SEO Tips That the Experts Don’t Always Tell You!


Many Search Engine Optimization (SEO) consultants and companies have theories about the best SEO tactics, but they don’t always back them up with proven experiments.

I came across one company from Canada which took SEO optimisation into their own hands and learned through experience and extensive testing a few proven ways to boost Google’s rankings of your website.

1. Encourage other sites to link to yours – this may be a well known strategy but it can’t be reinforced enough. Consider joining forces with other companies in your industry “food chain” offering to add a link of their site on your webpage in exchange for a link of your site on their webpage.

2. Leverage Social Bookmarking – Google trusts sites more if visitors bookmark them. The growth of social bookmarking services, such as or StumbleUpon, makes this relatively easy to do. Install the “Add This” button on each web page so visitors can bookmark your site easily.

3. Post videos that are relevant to search terms – YouTube has proven that video is a powerful attention grabber. It doesn’t have to be fancy or high-budget. A simple 30-90 sec “how to” video that’s relevant to your search term can have a big impact on your SEO optimization.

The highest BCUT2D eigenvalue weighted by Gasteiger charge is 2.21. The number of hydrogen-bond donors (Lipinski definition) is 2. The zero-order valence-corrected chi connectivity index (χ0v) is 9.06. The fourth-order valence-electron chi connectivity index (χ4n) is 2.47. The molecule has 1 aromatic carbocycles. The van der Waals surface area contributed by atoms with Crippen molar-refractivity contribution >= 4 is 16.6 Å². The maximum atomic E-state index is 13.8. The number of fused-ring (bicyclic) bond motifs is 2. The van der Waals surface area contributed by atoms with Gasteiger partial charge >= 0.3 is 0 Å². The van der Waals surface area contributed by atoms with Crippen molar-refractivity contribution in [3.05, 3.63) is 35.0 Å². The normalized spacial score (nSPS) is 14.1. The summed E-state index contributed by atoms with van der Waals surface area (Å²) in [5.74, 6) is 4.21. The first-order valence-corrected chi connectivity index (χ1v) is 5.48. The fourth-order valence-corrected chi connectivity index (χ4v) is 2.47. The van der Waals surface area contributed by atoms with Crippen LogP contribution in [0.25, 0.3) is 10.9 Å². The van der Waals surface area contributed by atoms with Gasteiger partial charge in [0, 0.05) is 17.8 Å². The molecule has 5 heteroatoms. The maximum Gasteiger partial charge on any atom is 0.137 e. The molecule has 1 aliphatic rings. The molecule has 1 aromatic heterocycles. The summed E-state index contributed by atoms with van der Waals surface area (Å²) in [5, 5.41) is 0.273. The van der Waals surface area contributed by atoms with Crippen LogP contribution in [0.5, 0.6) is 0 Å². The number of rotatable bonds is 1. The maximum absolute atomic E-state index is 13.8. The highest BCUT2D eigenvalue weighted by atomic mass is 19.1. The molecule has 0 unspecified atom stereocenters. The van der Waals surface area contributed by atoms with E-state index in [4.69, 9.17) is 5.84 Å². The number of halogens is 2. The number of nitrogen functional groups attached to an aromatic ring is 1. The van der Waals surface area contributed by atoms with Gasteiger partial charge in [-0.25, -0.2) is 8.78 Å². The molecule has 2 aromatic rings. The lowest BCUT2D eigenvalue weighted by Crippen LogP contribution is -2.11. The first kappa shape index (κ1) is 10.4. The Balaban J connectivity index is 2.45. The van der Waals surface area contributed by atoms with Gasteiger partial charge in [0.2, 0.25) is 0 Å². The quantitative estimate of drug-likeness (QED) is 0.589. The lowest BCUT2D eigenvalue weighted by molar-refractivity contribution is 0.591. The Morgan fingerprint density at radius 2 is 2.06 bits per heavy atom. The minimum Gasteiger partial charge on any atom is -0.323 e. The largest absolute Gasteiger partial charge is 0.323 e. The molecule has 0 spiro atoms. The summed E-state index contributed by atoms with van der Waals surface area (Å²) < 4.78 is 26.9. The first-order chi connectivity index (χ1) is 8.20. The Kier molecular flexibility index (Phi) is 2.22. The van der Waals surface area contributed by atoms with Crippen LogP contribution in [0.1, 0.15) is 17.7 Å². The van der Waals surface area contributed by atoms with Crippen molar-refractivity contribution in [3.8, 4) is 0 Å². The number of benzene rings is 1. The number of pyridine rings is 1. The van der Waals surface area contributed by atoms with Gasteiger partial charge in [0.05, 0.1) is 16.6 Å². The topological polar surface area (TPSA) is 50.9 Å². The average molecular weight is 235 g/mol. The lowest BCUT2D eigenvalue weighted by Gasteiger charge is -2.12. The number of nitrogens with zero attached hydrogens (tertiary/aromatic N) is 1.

4. Keep Google in the loop – consider sending Google an XML sitemap which shows your site’s coding each time you make an update. Google will help you correct any errors in your sitemap to make its indexing more accurate and will crawl your site more often if you routinely send it sitemap updates.

5. Optimise each page to a search term – if you have titled all of your title tags the same then Google is less likely to realize you have a page full of content for someone searching for information on, say, “small business infrastructure.” By putting a search term in each title tag this allows you to focus the content of each page and labeling on specific keywords.

6. Have photos and label them – a web page with a photo relevant to a given search will outrank the same page without one, providing you label the photo with the appropriate tag. For example, “small_business_bookkeeping.jpg” instead of a digital camera’s default “123.jpg” will be more effective. As well, be sure to run the same keywords in the “alt text” tag that lets you describe the image for the visually impaired. So many leave these tags blank, but Google indexes them and rewards pages on which a search term appears more often.

There you have it. These simple suggestions have been proven by one company in Canada and I’m sure they could work for every small business interested in getting their site to the top of the Google search listings!

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